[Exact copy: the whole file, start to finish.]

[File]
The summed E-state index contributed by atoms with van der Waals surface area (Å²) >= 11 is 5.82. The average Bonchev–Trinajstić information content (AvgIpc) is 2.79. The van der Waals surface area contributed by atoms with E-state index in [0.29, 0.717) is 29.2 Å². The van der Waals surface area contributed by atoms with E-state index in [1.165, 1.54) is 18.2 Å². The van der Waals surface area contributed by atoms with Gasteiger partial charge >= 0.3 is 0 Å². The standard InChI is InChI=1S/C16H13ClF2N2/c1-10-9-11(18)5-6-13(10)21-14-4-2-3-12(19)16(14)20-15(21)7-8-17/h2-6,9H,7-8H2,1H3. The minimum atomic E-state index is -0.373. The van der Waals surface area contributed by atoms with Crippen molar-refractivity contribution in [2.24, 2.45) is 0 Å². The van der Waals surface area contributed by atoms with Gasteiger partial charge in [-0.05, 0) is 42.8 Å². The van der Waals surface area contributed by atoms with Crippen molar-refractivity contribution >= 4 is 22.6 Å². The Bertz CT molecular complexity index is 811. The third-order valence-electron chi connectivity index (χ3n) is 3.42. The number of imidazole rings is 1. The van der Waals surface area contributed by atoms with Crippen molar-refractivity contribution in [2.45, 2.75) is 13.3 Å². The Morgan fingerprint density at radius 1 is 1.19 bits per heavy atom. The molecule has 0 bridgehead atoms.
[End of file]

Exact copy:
The summed E-state index contributed by atoms with van der Waals surface area (Å²) >= 11 is 5.82. The average Bonchev–Trinajstić information content (AvgIpc) is 2.79. The van der Waals surface area contributed by atoms with E-state index in [0.29, 0.717) is 29.2 Å². The van der Waals surface area contributed by atoms with E-state index in [1.165, 1.54) is 18.2 Å². The van der Waals surface area contributed by atoms with Gasteiger partial charge >= 0.3 is 0 Å². The standard InChI is InChI=1S/C16H13ClF2N2/c1-10-9-11(18)5-6-13(10)21-14-4-2-3-12(19)16(14)20-15(21)7-8-17/h2-6,9H,7-8H2,1H3. The minimum atomic E-state index is -0.373. The van der Waals surface area contributed by atoms with Crippen molar-refractivity contribution in [2.24, 2.45) is 0 Å². The van der Waals surface area contributed by atoms with Gasteiger partial charge in [-0.05, 0) is 42.8 Å². The van der Waals surface area contributed by atoms with Crippen molar-refractivity contribution >= 4 is 22.6 Å². The Bertz CT molecular complexity index is 811. The third-order valence-electron chi connectivity index (χ3n) is 3.42. The number of imidazole rings is 1. The van der Waals surface area contributed by atoms with Crippen molar-refractivity contribution in [2.45, 2.75) is 13.3 Å². The Morgan fingerprint density at radius 1 is 1.19 bits per heavy atom. The molecule has 0 bridgehead atoms.